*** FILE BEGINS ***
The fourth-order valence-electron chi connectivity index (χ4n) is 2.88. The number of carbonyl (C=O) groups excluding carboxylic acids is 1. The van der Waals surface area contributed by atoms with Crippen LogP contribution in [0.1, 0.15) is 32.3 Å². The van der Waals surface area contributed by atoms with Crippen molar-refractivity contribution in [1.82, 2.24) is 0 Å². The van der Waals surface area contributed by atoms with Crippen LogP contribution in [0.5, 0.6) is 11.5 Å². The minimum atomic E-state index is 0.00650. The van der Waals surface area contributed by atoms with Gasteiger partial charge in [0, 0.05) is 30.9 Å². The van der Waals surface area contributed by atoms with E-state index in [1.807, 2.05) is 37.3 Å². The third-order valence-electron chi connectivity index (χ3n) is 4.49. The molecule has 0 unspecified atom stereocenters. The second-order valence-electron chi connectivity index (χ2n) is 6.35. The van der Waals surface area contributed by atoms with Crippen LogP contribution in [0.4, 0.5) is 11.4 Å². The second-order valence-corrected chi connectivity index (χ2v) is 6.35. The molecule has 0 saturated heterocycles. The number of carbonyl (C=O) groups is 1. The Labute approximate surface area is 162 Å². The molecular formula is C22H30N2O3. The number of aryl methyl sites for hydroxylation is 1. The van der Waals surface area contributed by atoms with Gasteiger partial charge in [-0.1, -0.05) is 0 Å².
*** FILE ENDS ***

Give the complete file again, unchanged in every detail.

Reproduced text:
The fourth-order valence-electron chi connectivity index (χ4n) is 2.88. The number of carbonyl (C=O) groups excluding carboxylic acids is 1. The van der Waals surface area contributed by atoms with Crippen LogP contribution in [0.1, 0.15) is 32.3 Å². The van der Waals surface area contributed by atoms with Crippen molar-refractivity contribution in [1.82, 2.24) is 0 Å². The van der Waals surface area contributed by atoms with Crippen LogP contribution in [0.5, 0.6) is 11.5 Å². The minimum atomic E-state index is 0.00650. The van der Waals surface area contributed by atoms with Gasteiger partial charge in [0, 0.05) is 30.9 Å². The van der Waals surface area contributed by atoms with E-state index in [1.807, 2.05) is 37.3 Å². The third-order valence-electron chi connectivity index (χ3n) is 4.49. The molecule has 0 unspecified atom stereocenters. The second-order valence-electron chi connectivity index (χ2n) is 6.35. The van der Waals surface area contributed by atoms with Crippen LogP contribution in [0.4, 0.5) is 11.4 Å². The second-order valence-corrected chi connectivity index (χ2v) is 6.35. The molecule has 0 saturated heterocycles. The number of carbonyl (C=O) groups is 1. The Labute approximate surface area is 162 Å². The molecular formula is C22H30N2O3. The number of aryl methyl sites for hydroxylation is 1. The van der Waals surface area contributed by atoms with Gasteiger partial charge in [-0.1, -0.05) is 0 Å².